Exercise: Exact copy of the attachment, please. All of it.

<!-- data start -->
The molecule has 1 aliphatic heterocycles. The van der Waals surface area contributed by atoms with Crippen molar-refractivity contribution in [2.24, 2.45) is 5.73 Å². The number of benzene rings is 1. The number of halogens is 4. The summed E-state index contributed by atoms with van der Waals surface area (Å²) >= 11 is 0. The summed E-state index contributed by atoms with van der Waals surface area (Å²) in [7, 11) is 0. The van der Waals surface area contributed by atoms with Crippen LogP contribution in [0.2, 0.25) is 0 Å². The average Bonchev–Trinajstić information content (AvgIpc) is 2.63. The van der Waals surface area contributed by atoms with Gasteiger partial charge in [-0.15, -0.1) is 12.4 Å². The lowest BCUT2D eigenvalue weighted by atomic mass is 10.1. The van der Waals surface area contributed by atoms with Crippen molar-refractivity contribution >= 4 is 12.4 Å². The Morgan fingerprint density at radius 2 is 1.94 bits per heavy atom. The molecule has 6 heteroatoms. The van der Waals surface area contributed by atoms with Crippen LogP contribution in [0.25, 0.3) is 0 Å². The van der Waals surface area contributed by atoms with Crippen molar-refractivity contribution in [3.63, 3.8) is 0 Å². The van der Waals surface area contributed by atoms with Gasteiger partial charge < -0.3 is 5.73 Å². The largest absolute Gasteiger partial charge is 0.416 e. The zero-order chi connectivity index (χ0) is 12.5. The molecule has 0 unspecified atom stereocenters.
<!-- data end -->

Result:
The molecule has 1 aliphatic heterocycles. The van der Waals surface area contributed by atoms with Crippen molar-refractivity contribution in [2.24, 2.45) is 5.73 Å². The number of benzene rings is 1. The number of halogens is 4. The summed E-state index contributed by atoms with van der Waals surface area (Å²) >= 11 is 0. The summed E-state index contributed by atoms with van der Waals surface area (Å²) in [7, 11) is 0. The van der Waals surface area contributed by atoms with Crippen LogP contribution in [0.2, 0.25) is 0 Å². The average Bonchev–Trinajstić information content (AvgIpc) is 2.63. The van der Waals surface area contributed by atoms with Gasteiger partial charge in [-0.15, -0.1) is 12.4 Å². The lowest BCUT2D eigenvalue weighted by atomic mass is 10.1. The van der Waals surface area contributed by atoms with Crippen molar-refractivity contribution >= 4 is 12.4 Å². The Morgan fingerprint density at radius 2 is 1.94 bits per heavy atom. The molecule has 6 heteroatoms. The van der Waals surface area contributed by atoms with Crippen LogP contribution in [0.25, 0.3) is 0 Å². The van der Waals surface area contributed by atoms with Crippen molar-refractivity contribution in [3.63, 3.8) is 0 Å². The van der Waals surface area contributed by atoms with Gasteiger partial charge < -0.3 is 5.73 Å². The largest absolute Gasteiger partial charge is 0.416 e. The zero-order chi connectivity index (χ0) is 12.5. The molecule has 0 unspecified atom stereocenters.